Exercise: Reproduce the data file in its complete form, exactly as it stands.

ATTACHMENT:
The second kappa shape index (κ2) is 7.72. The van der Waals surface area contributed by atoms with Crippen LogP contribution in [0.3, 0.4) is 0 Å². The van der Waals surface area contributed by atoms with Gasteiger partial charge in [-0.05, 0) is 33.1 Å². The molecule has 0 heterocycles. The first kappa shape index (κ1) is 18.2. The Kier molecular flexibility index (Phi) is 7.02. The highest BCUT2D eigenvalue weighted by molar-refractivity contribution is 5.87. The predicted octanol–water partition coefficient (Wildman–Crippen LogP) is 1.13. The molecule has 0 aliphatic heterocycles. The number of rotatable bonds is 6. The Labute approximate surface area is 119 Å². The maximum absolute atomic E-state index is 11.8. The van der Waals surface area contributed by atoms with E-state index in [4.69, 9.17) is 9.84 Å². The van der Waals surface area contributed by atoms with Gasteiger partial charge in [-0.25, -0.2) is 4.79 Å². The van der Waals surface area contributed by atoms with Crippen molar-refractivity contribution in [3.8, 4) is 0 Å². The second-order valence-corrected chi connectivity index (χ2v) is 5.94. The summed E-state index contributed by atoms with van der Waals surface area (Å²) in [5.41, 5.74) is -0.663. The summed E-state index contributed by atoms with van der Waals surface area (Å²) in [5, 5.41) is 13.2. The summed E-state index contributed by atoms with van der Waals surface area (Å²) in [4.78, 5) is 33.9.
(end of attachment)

The second kappa shape index (κ2) is 7.72. The van der Waals surface area contributed by atoms with Crippen LogP contribution in [0.3, 0.4) is 0 Å². The van der Waals surface area contributed by atoms with Gasteiger partial charge in [-0.05, 0) is 33.1 Å². The molecule has 0 heterocycles. The first kappa shape index (κ1) is 18.2. The Kier molecular flexibility index (Phi) is 7.02. The highest BCUT2D eigenvalue weighted by molar-refractivity contribution is 5.87. The predicted octanol–water partition coefficient (Wildman–Crippen LogP) is 1.13. The molecule has 0 aliphatic heterocycles. The number of rotatable bonds is 6. The Labute approximate surface area is 119 Å². The maximum absolute atomic E-state index is 11.8. The van der Waals surface area contributed by atoms with E-state index in [4.69, 9.17) is 9.84 Å². The van der Waals surface area contributed by atoms with Gasteiger partial charge in [-0.25, -0.2) is 4.79 Å². The van der Waals surface area contributed by atoms with Crippen molar-refractivity contribution in [3.8, 4) is 0 Å². The second-order valence-corrected chi connectivity index (χ2v) is 5.94. The summed E-state index contributed by atoms with van der Waals surface area (Å²) in [5.41, 5.74) is -0.663. The summed E-state index contributed by atoms with van der Waals surface area (Å²) in [5, 5.41) is 13.2. The summed E-state index contributed by atoms with van der Waals surface area (Å²) in [4.78, 5) is 33.9.